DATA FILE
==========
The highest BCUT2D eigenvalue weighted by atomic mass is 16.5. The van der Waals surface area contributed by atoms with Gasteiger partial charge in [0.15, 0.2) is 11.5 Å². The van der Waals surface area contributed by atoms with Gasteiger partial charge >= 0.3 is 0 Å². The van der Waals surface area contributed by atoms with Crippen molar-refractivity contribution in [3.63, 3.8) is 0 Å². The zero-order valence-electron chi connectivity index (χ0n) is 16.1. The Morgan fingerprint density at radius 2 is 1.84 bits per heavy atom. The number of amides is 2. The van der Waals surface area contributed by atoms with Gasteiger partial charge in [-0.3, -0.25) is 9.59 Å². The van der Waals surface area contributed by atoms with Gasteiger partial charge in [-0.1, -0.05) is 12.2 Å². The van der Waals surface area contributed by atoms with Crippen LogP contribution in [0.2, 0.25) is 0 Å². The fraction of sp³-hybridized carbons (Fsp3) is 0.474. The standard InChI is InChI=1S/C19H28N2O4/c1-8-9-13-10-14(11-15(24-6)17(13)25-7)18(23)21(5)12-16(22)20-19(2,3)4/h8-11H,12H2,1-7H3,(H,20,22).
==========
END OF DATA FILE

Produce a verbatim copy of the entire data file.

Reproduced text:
The highest BCUT2D eigenvalue weighted by atomic mass is 16.5. The van der Waals surface area contributed by atoms with Gasteiger partial charge in [0.15, 0.2) is 11.5 Å². The van der Waals surface area contributed by atoms with Gasteiger partial charge >= 0.3 is 0 Å². The van der Waals surface area contributed by atoms with Crippen molar-refractivity contribution in [3.63, 3.8) is 0 Å². The zero-order valence-electron chi connectivity index (χ0n) is 16.1. The Morgan fingerprint density at radius 2 is 1.84 bits per heavy atom. The number of amides is 2. The van der Waals surface area contributed by atoms with Gasteiger partial charge in [-0.3, -0.25) is 9.59 Å². The van der Waals surface area contributed by atoms with Gasteiger partial charge in [-0.1, -0.05) is 12.2 Å². The van der Waals surface area contributed by atoms with Crippen LogP contribution in [0.2, 0.25) is 0 Å². The fraction of sp³-hybridized carbons (Fsp3) is 0.474. The standard InChI is InChI=1S/C19H28N2O4/c1-8-9-13-10-14(11-15(24-6)17(13)25-7)18(23)21(5)12-16(22)20-19(2,3)4/h8-11H,12H2,1-7H3,(H,20,22).